claim in more detail. “Because of the confusing nature of [Barnes’] pleadings,” on May 3, 2012, the
undersigned entered an order directing Barnes to file an amended complaint stating all of the claims
she intended to raise, and naming all defendants she wished to sue. The Court set a deadline of May
31, 2012. Barnes requested, and was granted, two extensions of this deadline.
Ultimately, on July 16, 2012, Barnes filed her Third Amended Complaint. Dkt. No. 18. It
is 267 pages in length, and names 61 defendants. In it, Barnes complains of actions well beyond
those which started this suit, and she appears to name as a defendant every person Barnes has come
into contact with related to her arrest in 2010. In addition, Barnes filed with the complaint a “Motion
for Leave to Allow Amendments to Third Amended Original Complaint,” in which she sought leave
“to file further amendments to respond to any objections to the pleadings raised by the court or by
any of the Defendants.” Dkt. No. 20. at ¶ 6. Before any action was taken on this request, on August
16, 2012, Barnes, without solicitation from the Court, filed a document titled “Brief and Heightened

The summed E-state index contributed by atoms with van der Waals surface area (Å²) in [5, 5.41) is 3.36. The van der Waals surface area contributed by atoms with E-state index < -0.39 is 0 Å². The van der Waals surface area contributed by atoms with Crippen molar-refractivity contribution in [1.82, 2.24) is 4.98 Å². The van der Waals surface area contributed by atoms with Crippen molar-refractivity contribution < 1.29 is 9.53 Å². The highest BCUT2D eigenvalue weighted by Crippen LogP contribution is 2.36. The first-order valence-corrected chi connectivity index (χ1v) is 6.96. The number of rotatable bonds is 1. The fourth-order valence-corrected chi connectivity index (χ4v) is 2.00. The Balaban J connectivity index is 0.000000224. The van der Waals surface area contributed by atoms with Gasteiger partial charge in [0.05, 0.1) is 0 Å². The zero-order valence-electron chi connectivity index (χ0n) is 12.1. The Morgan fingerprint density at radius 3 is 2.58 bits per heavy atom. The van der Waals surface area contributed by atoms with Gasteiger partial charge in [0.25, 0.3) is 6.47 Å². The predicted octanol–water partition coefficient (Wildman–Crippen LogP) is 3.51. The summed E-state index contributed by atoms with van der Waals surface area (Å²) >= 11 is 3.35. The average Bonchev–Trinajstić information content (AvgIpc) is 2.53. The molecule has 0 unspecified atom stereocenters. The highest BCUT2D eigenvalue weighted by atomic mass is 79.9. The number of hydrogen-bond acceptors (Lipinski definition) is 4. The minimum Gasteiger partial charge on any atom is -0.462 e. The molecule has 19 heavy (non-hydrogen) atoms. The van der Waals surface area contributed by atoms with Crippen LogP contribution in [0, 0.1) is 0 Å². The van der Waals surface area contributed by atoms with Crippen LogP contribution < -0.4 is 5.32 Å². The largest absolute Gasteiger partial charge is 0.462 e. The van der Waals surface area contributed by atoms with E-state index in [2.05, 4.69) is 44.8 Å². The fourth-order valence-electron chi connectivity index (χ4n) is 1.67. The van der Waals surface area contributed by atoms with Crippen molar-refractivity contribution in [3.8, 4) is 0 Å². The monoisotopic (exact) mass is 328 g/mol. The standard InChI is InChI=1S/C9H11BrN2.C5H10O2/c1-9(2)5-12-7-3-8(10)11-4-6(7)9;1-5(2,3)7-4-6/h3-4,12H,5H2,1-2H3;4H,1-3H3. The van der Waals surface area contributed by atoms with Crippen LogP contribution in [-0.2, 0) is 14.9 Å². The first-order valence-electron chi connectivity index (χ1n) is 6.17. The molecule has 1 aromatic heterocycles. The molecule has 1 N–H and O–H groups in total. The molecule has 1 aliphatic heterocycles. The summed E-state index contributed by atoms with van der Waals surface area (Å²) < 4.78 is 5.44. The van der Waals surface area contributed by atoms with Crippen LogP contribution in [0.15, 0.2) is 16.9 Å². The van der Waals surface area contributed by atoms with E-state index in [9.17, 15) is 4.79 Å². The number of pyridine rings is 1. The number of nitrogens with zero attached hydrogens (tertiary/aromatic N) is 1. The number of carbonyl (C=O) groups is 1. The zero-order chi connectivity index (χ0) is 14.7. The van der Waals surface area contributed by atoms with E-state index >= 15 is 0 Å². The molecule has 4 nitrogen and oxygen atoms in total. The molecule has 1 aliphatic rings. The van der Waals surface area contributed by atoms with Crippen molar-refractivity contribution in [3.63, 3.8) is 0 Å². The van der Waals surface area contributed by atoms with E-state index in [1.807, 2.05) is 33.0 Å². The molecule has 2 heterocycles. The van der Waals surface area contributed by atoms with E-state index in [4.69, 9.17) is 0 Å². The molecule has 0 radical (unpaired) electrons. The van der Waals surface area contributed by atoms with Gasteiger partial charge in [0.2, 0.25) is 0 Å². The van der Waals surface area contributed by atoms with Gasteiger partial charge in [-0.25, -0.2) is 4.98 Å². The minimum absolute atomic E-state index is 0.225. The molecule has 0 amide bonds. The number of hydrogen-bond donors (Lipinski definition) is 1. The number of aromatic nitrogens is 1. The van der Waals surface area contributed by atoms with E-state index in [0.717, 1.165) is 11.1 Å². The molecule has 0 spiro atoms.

Pleadings in Support of Plaintiff’s Third Amended Original Complaint.” Dkt. No. 23. This
document, which is a mix of legal argument and factual pleadings, is 248 pages long. On October
15, 2012, again without request, Barnes filed her “First Supplement to the Third Amended
Complaint,” which is 41 pages long, and attaches a 54-page brief from her ongoing criminal case in
Williamson County, Texas. A little more than a week later, on August 23, 2012, Barnes filed her
“Second Supplement to the Third Amended Original Complaint,” adding 13 more pages of
pleadings, and purporting to add another party. In all, Barnes’ “live pleading” at this point (not
including attachments)—assuming these four documents are intended to state her claims—totals 569
As a result of the impracticalities of the Court wading through these documents to try to glean
the claims Barnes is attempting to raise, and determine which, if any, are proper, the Court entered
an order on January 22, 2013, noting the voluminous nature of the pleadings, and directing Barnes
to replead her claims “in a single, concise document.” Dkt. No. 26. Noting that its previous
admonitions to Barnes regarding her excessive filings had failed to stem the paper tide, and noting
further that Barnes is a licensed attorney familiar with the rules of procedure, the Court set a 30 page
limit for the complaint. And as it has done in several prior orders, the Court also reminded Barnes
that failure to follow the Court’s directives could result in the dismissal of her case.